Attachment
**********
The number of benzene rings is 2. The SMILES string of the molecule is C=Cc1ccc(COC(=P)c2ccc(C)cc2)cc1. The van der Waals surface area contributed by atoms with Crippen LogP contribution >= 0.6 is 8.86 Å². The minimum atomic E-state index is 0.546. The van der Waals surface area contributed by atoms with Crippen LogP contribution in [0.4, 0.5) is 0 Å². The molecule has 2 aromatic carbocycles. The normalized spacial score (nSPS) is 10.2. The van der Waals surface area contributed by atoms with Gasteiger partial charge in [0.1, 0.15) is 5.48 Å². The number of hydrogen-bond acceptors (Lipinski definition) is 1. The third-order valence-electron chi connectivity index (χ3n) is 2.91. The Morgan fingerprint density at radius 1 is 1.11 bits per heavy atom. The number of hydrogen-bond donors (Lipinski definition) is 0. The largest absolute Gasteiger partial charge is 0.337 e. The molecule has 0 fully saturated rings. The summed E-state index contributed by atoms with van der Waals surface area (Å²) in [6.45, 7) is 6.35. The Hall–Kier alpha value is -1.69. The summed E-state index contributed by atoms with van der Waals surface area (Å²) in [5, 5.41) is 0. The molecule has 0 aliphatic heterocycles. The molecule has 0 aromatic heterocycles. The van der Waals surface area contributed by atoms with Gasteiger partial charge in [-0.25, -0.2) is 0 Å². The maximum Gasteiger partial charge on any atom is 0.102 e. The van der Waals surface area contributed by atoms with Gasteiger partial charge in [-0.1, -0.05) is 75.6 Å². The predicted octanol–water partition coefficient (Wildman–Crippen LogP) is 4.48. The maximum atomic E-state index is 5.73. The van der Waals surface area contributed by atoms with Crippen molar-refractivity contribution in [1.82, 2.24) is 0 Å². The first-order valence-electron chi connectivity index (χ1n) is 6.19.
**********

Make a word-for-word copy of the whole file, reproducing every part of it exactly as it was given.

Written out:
The number of benzene rings is 2. The SMILES string of the molecule is C=Cc1ccc(COC(=P)c2ccc(C)cc2)cc1. The van der Waals surface area contributed by atoms with Crippen LogP contribution >= 0.6 is 8.86 Å². The minimum atomic E-state index is 0.546. The van der Waals surface area contributed by atoms with Crippen LogP contribution in [0.4, 0.5) is 0 Å². The molecule has 2 aromatic carbocycles. The normalized spacial score (nSPS) is 10.2. The van der Waals surface area contributed by atoms with Gasteiger partial charge in [0.1, 0.15) is 5.48 Å². The number of hydrogen-bond acceptors (Lipinski definition) is 1. The third-order valence-electron chi connectivity index (χ3n) is 2.91. The Morgan fingerprint density at radius 1 is 1.11 bits per heavy atom. The number of hydrogen-bond donors (Lipinski definition) is 0. The largest absolute Gasteiger partial charge is 0.337 e. The molecule has 0 fully saturated rings. The summed E-state index contributed by atoms with van der Waals surface area (Å²) in [6.45, 7) is 6.35. The Hall–Kier alpha value is -1.69. The summed E-state index contributed by atoms with van der Waals surface area (Å²) in [5, 5.41) is 0. The molecule has 0 aliphatic heterocycles. The molecule has 0 aromatic heterocycles. The van der Waals surface area contributed by atoms with Gasteiger partial charge in [-0.25, -0.2) is 0 Å². The maximum Gasteiger partial charge on any atom is 0.102 e. The van der Waals surface area contributed by atoms with Gasteiger partial charge in [-0.1, -0.05) is 75.6 Å². The predicted octanol–water partition coefficient (Wildman–Crippen LogP) is 4.48. The maximum atomic E-state index is 5.73. The van der Waals surface area contributed by atoms with Crippen molar-refractivity contribution in [1.82, 2.24) is 0 Å². The first-order valence-electron chi connectivity index (χ1n) is 6.19.